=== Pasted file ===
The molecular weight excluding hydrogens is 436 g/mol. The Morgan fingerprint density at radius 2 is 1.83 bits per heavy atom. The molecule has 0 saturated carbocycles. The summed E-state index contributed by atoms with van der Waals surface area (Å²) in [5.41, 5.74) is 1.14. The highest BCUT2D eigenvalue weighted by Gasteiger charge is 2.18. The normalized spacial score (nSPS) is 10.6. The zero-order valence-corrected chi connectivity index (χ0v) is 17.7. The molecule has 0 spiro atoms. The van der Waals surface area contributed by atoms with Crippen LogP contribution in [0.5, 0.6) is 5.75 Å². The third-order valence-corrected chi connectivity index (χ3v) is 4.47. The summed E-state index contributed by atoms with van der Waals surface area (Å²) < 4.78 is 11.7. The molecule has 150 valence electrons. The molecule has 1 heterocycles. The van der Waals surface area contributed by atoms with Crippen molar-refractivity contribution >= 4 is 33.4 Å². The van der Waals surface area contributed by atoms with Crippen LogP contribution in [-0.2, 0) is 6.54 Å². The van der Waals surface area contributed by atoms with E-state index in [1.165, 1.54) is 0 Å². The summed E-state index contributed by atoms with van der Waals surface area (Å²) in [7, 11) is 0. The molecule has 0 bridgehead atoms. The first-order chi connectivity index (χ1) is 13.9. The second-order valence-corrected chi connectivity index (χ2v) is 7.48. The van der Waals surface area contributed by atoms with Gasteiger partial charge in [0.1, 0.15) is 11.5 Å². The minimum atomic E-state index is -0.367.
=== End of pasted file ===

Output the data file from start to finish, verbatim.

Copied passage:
The molecular weight excluding hydrogens is 436 g/mol. The Morgan fingerprint density at radius 2 is 1.83 bits per heavy atom. The molecule has 0 saturated carbocycles. The summed E-state index contributed by atoms with van der Waals surface area (Å²) in [5.41, 5.74) is 1.14. The highest BCUT2D eigenvalue weighted by Gasteiger charge is 2.18. The normalized spacial score (nSPS) is 10.6. The zero-order valence-corrected chi connectivity index (χ0v) is 17.7. The molecule has 0 spiro atoms. The van der Waals surface area contributed by atoms with Crippen LogP contribution in [0.5, 0.6) is 5.75 Å². The third-order valence-corrected chi connectivity index (χ3v) is 4.47. The summed E-state index contributed by atoms with van der Waals surface area (Å²) < 4.78 is 11.7. The molecule has 150 valence electrons. The molecule has 1 heterocycles. The van der Waals surface area contributed by atoms with Crippen molar-refractivity contribution >= 4 is 33.4 Å². The van der Waals surface area contributed by atoms with Crippen LogP contribution in [-0.2, 0) is 6.54 Å². The van der Waals surface area contributed by atoms with E-state index in [1.165, 1.54) is 0 Å². The summed E-state index contributed by atoms with van der Waals surface area (Å²) in [7, 11) is 0. The molecule has 0 bridgehead atoms. The first-order chi connectivity index (χ1) is 13.9. The second-order valence-corrected chi connectivity index (χ2v) is 7.48. The van der Waals surface area contributed by atoms with Gasteiger partial charge in [0.1, 0.15) is 11.5 Å². The minimum atomic E-state index is -0.367.